Former CIA Case Officer Jeff Butler (seen in the foreground, featured image) points out that the proliferation of biometrics has likely impacted how the CIA is able to place people in foreign countries using cover, but there are always workarounds as “intelligence agencies simply face greater hurdles in overcoming, or avoiding, biometrics. As a hypothetical, why fly into Frankfurt if it has all the newest biometric gear when you can fly into Split, Croatia, or Ljubljana, Slovenia, and drive to Frankfurt? We are still a ways off from widespread biometric tracking, so workarounds are available. As biometric tracking becomes more widespread, different workarounds will be required.”
But what if the prospective spy had their biometric data collected on a vacation to Thailand they took prior to joining the military or the CIA? What if someone in the Thai government had been selling their country’s biometric data on Americans to a third country, such as Iran or China?
Because of public (government) and private (corporate) partnerships, which are not always visible and are sometimes deliberately secret, one can never be sure of who has access to what information. Those security cameras inside your local deli in New York City may very well pipe into an NYPD database, all without you knowing about it. As biometric technology is introduced in every airport and even in city streets, our intelligence officers will have to continue to innovate to overcome these challenges.
On that note, how hard will it be for intelligence services to recruit spies who have zero social media presence? The CIA will have a tough time finding a 30-year-old recruit who has never traveled abroad (where his biometics may have been gathered) and who has never posted his or her pictures on social media. Ross points out that intelligence services are well aware of the problem, but that there are mitigation measures:
“An under-30 recruit will likely have some form of social media profile, but that will also be examined as part of his or her recruitment as well as an indicator as to his or her level of discretion and maturity. There’s nothing wrong with a social media profile, but it will have to be minimized. Don’t underestimate the capability of modern intelligence services to manipulate the data through their partnerships within the private sector. If the NSA had Google, Facebook, et. al. on board for data collection, what’s to say the CIA couldn’t have someone’s social media profile altered, if not completely erased?”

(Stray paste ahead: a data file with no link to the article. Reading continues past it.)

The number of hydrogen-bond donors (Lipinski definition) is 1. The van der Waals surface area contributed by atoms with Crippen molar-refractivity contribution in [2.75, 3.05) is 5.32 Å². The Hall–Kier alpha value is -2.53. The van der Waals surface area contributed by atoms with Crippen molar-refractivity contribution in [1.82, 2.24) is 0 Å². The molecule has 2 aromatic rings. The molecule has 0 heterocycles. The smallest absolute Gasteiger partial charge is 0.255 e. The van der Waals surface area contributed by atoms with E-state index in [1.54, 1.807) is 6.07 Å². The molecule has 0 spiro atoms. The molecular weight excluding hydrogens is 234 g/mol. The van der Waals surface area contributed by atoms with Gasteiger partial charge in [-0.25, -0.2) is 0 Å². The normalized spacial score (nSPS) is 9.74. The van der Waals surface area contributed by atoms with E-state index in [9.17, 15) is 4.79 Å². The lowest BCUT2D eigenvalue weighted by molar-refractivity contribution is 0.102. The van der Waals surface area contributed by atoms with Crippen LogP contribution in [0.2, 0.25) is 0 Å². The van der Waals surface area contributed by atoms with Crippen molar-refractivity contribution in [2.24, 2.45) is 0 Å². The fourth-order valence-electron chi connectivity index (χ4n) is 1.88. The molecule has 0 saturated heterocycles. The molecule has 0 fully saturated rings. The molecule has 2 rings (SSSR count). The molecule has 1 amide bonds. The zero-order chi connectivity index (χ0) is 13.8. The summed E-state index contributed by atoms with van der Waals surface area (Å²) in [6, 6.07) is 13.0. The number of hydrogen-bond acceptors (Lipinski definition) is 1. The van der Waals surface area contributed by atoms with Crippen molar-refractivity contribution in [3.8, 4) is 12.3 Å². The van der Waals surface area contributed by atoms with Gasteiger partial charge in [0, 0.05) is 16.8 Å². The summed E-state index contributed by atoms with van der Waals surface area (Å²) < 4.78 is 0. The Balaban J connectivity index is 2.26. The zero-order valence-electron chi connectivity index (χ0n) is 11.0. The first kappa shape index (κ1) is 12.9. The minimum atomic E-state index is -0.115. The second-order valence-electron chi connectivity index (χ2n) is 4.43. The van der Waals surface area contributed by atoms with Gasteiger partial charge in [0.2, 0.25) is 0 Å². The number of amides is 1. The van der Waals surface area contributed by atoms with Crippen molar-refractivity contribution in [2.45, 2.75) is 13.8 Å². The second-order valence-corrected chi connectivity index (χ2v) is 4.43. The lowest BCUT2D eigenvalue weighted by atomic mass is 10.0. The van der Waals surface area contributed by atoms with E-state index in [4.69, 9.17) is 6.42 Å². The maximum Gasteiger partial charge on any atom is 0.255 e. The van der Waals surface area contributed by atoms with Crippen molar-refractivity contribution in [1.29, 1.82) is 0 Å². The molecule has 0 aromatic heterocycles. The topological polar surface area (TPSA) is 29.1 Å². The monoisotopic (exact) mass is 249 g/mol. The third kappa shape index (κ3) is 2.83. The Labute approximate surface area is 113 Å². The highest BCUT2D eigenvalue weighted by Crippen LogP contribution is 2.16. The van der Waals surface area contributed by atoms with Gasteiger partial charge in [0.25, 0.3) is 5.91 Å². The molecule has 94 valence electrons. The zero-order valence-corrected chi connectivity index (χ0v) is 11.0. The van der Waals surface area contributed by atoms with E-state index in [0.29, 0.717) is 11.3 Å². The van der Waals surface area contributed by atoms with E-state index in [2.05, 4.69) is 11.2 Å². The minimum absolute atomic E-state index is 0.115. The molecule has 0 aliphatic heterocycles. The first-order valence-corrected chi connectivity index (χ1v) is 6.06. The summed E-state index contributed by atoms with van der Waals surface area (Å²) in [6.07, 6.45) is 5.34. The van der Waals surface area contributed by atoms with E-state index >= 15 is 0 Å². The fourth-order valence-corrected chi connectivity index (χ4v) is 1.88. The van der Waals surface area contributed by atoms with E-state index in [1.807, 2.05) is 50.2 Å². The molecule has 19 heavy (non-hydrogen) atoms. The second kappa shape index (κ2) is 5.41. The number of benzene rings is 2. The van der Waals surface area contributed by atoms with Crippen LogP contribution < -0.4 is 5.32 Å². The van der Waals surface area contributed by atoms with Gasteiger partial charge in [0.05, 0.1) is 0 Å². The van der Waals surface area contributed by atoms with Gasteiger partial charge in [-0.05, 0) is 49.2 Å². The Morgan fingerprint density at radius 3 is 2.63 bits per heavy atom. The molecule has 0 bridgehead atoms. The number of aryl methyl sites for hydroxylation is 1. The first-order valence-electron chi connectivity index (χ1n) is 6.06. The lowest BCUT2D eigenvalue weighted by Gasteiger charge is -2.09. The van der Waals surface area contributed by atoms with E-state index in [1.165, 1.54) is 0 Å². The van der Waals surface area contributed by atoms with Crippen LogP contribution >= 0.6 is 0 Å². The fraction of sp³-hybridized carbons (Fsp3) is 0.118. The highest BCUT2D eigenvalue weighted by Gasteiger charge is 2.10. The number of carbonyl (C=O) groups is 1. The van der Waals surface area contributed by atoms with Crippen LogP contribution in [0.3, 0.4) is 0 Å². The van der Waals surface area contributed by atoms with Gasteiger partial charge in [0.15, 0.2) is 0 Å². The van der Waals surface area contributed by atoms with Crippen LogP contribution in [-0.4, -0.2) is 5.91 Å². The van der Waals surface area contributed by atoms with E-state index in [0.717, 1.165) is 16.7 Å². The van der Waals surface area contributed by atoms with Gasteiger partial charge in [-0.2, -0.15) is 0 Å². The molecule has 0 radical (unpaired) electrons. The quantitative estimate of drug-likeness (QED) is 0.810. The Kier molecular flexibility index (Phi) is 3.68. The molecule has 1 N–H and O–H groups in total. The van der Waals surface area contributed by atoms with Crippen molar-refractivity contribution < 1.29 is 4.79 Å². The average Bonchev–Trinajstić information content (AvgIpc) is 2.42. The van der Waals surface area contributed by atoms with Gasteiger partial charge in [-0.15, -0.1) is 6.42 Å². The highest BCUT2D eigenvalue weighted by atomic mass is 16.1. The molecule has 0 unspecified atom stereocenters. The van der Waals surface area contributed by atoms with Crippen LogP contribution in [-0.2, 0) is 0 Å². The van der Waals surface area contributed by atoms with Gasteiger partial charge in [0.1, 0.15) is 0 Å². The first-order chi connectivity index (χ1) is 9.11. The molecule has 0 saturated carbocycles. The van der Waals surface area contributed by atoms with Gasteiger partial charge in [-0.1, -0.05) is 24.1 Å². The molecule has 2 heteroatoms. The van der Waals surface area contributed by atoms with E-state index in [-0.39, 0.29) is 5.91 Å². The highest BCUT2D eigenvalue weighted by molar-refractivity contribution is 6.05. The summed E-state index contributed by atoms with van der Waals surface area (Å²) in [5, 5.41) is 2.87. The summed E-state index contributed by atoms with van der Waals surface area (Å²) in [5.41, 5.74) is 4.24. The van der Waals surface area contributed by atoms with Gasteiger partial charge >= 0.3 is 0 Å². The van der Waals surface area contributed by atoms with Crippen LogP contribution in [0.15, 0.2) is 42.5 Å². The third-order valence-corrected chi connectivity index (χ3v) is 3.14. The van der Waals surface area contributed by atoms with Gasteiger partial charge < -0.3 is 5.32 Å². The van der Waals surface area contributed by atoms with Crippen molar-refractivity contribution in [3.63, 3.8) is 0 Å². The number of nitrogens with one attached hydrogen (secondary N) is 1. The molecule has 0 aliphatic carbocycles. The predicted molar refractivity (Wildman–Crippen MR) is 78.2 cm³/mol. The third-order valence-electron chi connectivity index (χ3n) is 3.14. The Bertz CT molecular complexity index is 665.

SOFREP writer and intelligence analyst Coriolanus remarked that everyone in the intelligence community knows that not having a Facebook profile is a huge indicator of nefarious activity, especially when taken together with another indicator that the person may be a spy. Former CIA Case Officer Lindsay Moran commented on the topic of a spy not having a social media presence: “It doesn’t make sense when, and if, that recruit is employed as a spy to completely drop off social media,” as that could create a signature, or as Coriolanus says, it would indicate ‘derog’ or derogatory behavior, which is used to establish a pattern of life.
Moran continues by saying that social media cuts both ways, against as well as in a favor of, the intelligence officer. “Social networks do a lot of a case officer’s work for him or her. So much of a potential target’s personal information that used to take months, or even years of rapport, development, and elicitation to uncover, is often right there out in the open.” Interestingly, this also highlights a heightened importance of OSINT—open-source intelligence—in today’s era of espionage. In the information age, there is more information/intelligence (note that the Chinese, for example, do not differentiate between these two words) than ever before. “How much bang for our buck are we actually getting in traditional covert HUMINT collection?” Moran asks. “The future of espionage might also be collection via OSINT.”
Another tool for intelligence services is metadata. Rather than simply look at the actual contents of phone conversations, text messages, and emails, metadata is the underlying technical information used to make those transactions possible and contains information about how, when, and where you communicate from. This type of information can be analyzed and used by intelligence professionals in many different ways. The cell phone itself is essentially a sensor, one that doesn’t need to be placed by covert operatives, but rather one we all voluntarily carry in our pockets.
For instance, one can examine what times someone places calls on their cell phone, and from this, they can develop an idea of an individual’s circadian rhythms. This alone will quickly allow an intelligence analyst to narrow down what time zone this person is living in.
Much of this data falls under the category of lawful collection in Western countries. Other nations are likely to be even less restrictive on their counterintelligence operatives who are hunting for our spies. It was no coincidence that after the Boston bombing, cell phone towers were shut down, but only so much as to prevent people in the area of the blast from making phone calls; they could still send text messages. This measure forced people into using a communication medium that could be lawfully intercepted and tracked by law enforcement without having to acquire a warrant.
How can this affect our spies? Another aspect of tradecraft is running surveillance detection routes (SDRs) to spot counterintelligence agents and allow our spies to meet with their assets in a clandestine manner. Obviously, this becomes highly problematic when foreign governments are tracking metadata emitted by our cell phones. “Surveillance detection routes are a funny thing, and are supposed to be designed for figuring out if you have surveillance on you. You would never do one with a cell phone on you, or iPod, or iPad, for the sole reason they can be tracked,” Butler explains. “That means don’t use them in operations, don’t ever do ops on an attributable phone, regularly scan vehicles/rooms for bugs, and generally avoid repetition in operations. For example, don’t use the same meeting site twice. Good ole’ fashioned tradecraft still applies, even to avoid technological pitfalls.”